Pricing for the 2021 Lexus NX is competitive when you look at other offerings from brands such as Acura and BMW. The base price for a new NX starts at $37,610 MSRP and increases to $39,70 for the F Sport. The top-tier Luxury is a bit pricier at $44,060. Swapping out the FWD for the AWD setup on any of these trims adds $1,400 to the bill. The Hybrid range starts at $40,160 and goes up to $46,610 for the Luxury AWD model. The NX 300h F Sport AWD Black Line Special Edition will cost you $46,910. The Lexus NX price will exceed $50,000 when it is fully loaded with options. These prices all exclude a destination charge in the US of $1,025.

New Lexus NX SUV Models

Lexus offers the gas-only NX in three different trim levels, starting with the base model, followed by the F Sport and Luxury. All three trim levels are powered by the same turbocharged 2.0-liter engine producing 235 hp and 258 lb-ft of torque. Power is sent to the front or all four wheels via a six-speed automatic transmission. The Hybrid range adds another three trim levels, namely the NX 300h AWD, NX 300h Luxury AWD, and finally the NX 300h F Sport AWD Black Line Special Edition for a total of six. The Hybrid range shares its standard features with the gas-only range, but swaps out the 2.0-liter engine for an Atkinson Cycle 2.5-liter engine and three electric motors producing a total of 194 hp.

The base model comes standard with LED headlights, ten-way power-adjustable front seats, SmartAccess with push-button start, an illuminated entry system, dual-zone climate control with a smog sensor, a leather-trimmed steering wheel and shift knob, and remote engine start. The eight-inch infotainment display includes Apple CarPlay, Android Auto, Wi-Fi connectivity, Amazon Alexa compatibility, and an eight-speaker sound system.

The F Sport adds a performance damper and stabilizer bar in the front and rear, aluminum pedals, active sound control, a perforated leather shift knob, a heated steering wheel, F Sport front seats with enhanced bolsters, a black headliner, and added driving modes.

Lexus made its Hybrid Black Line Special Edition stand out by adding 18-inch split-10-spoke alloy wheels with a dark finish, black outside mirrors, and color-keyed overfenders.

The top-of-the-line Luxury trim adds heated and ventilated front seats, a perforated leather interior, a Lexus memory system for the driver, rain-sensing windshield wipers, and a power tilt-and-slide moonroof. The Luxury also gets a 10.3-inch infotainment display with navigation and dynamic voice commands.

See All 2021 Lexus NX Trims and Specs

Additional Packages

The list of standard features in the NX is already quite impressive, but new buyers can always choose to extend that list by adding extra options. Here, we cover just a few of them. The base model can be equipped with options such as the $2,630 Premium Package, which adds enhanced LED daytime running lights with integrated turn indicators, a power moonroof, a Lexus memory system, 18-inch split-five-spoke alloy wheels, and heated and ventilated front seats. This package does, however, require adding an auto-dimming rearview mirror, which will cost $150.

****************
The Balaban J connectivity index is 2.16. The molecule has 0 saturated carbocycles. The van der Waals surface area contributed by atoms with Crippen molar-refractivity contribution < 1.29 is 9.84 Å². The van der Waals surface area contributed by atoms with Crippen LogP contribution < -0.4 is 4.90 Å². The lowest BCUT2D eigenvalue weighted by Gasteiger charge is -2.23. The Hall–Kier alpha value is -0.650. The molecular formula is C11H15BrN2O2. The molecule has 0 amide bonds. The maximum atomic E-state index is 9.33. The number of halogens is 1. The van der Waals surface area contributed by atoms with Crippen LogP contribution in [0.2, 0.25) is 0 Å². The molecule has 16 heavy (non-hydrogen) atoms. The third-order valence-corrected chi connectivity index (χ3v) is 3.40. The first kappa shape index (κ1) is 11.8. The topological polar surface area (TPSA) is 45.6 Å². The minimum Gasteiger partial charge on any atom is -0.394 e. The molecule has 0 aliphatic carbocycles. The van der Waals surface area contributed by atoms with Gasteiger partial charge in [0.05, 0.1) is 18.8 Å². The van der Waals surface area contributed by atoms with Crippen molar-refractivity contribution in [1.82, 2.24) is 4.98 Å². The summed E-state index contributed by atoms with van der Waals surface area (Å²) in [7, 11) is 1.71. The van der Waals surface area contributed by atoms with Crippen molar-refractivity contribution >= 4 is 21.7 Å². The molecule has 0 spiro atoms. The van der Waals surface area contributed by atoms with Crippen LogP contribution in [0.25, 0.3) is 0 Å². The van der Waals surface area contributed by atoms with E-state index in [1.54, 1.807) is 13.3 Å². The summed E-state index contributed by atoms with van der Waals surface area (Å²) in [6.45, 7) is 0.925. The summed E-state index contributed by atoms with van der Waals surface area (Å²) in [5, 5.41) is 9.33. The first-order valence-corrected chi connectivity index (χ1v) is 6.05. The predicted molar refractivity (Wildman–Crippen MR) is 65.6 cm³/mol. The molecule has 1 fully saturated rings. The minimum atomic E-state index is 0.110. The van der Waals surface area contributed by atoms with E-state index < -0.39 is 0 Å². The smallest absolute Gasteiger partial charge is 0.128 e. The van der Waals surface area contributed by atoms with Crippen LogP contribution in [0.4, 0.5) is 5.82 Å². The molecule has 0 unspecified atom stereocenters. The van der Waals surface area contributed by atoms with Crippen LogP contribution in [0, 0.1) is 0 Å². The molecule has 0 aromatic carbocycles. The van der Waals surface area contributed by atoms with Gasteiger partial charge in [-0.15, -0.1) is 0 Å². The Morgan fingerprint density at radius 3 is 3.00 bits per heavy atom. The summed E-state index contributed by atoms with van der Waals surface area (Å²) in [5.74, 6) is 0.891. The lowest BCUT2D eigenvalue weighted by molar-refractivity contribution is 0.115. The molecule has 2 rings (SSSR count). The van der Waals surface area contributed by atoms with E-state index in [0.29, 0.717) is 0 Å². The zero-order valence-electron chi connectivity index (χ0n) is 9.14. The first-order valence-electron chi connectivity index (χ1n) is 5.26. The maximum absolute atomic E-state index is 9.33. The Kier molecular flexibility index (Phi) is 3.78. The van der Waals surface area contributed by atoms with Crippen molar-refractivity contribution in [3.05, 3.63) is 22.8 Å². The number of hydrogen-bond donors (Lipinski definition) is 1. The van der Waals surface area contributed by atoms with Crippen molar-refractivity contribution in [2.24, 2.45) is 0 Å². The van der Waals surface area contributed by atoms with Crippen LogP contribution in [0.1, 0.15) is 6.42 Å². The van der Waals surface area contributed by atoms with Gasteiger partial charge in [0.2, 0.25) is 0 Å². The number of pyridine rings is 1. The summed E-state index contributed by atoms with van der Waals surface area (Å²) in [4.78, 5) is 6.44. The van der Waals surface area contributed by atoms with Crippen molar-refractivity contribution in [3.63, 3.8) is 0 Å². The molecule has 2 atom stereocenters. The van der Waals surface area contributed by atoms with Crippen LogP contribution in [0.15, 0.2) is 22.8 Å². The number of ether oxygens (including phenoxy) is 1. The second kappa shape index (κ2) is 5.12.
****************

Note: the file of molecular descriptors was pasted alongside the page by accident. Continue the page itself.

The $1,985 Navigation Package includes a navigation system with a 10.3-inch split-screen multimedia display, Lexus Enform dynamic navigation, a ten-speaker premium sound system, Lexus Enform destination assist, dynamic voice command, and an auto-dimming rearview mirror with HomeLink. Adding this package can only be done by simultaneously speccing the Premium Package.

Even the range-topping Luxury can be improved with options such as the Navigation/Mark Levinson Package, which, for $1,060, adds a Mark Levinson premium surround-sound audio system, Lexus Enform destination assist, and more. This package is available to the lower trims, too, but at a significantly higher price.

πŸš—What 2021 Lexus NX Model Should I Buy?

The beauty of buying a 2021 Lexus NX is the fact that no matter what trim level you go for, you're basically guaranteed a luxurious and refined time. The base model is a bargain, and with a few added packages, can be turned into an absolute luxury steal. The F Sport might be on the superficial side, but it is available in that striking blue paint that we love so much. For the true ballers out there, only the Luxury will do. There's something for everyone here, but we would recommend going for the base model and adding a few select options to bring it up to your requirements. Depending on how much emphasis you put on aspects like value, appearance, and luxury, there is an NX to suit you.

Check out other Lexus NX Styles

2021 Lexus NX Comparisons

Lexus RX CarBuzz
Acura RDX CarBuzz
CompetitorHorsepowerMPGPrice (MSRP)
Lexus NX203 hp26/33 mpg$37,950
Lexus RX 295 hp20/27 mpg$45,220
Acura RDX 272 hp22/28 mpg$38,400

2021 Lexus NX vs Lexus RX

The RX slots in above the NX in Lexus' range of luxury SUVs and competes in the midsize crossover segment. This bigger and more expensive SUV gets powered by a bigger, more powerful engine in the form of a naturally-aspirated V6 that produces 295 hp and 268 lb-ft, which it sends to either the front or all four wheels via an eight-speed automatic transmission. These cars share a similar exterior design, but the difference in size is notable from the outside. On the road, the RX is naturally less nimble but still offers an excellent ride and silky smooth V6 performance. Inside, the same quality presides over the cabin, and feature levels are impressive. There's more passenger space as well, but its cargo space behind the second row is surprisingly even worse than the NX. These two cars feel similar in spirit, but the NX is the nimbler car and cheaper as well. If you need the extra passenger space, go for the RX, otherwise, we'd stick with the smaller but more charismatic NX.

See Lexus RX Review

2021 Lexus NX vs Acura RDX

The Acura RDX is one of the NX's closest rivals in terms of pricing and performance. This Japanese luxury SUV follows the same principles as the NX: edgy styling, a comfortable driving style, and small-capacity turbo power. Under the hood of the RDX, you'll find a turbocharged 2.0-liter engine with healthy specs of 272 hp and 280 lb-ft of torque. Power is sent to the front or all four wheels via a ten-speed automatic transmission. The RDX feels quicker in every gear and will outsprint the NX to 60 mph. It's also more fun to drive but is just as comfortable. The interior of the RDX offers more front legroom, superior rear legroom and dominates in terms of trunk and cargo space. The interior design is more contemporary but we prefer the classy look of the Lexus, although the RDX does come with a lot of standard features. The RDX will appeal to the young at heart, while the Lexus will draw those looking for a more restrained and classy experience.

See Acura RDX Review

Lexus NX Popular Comparisons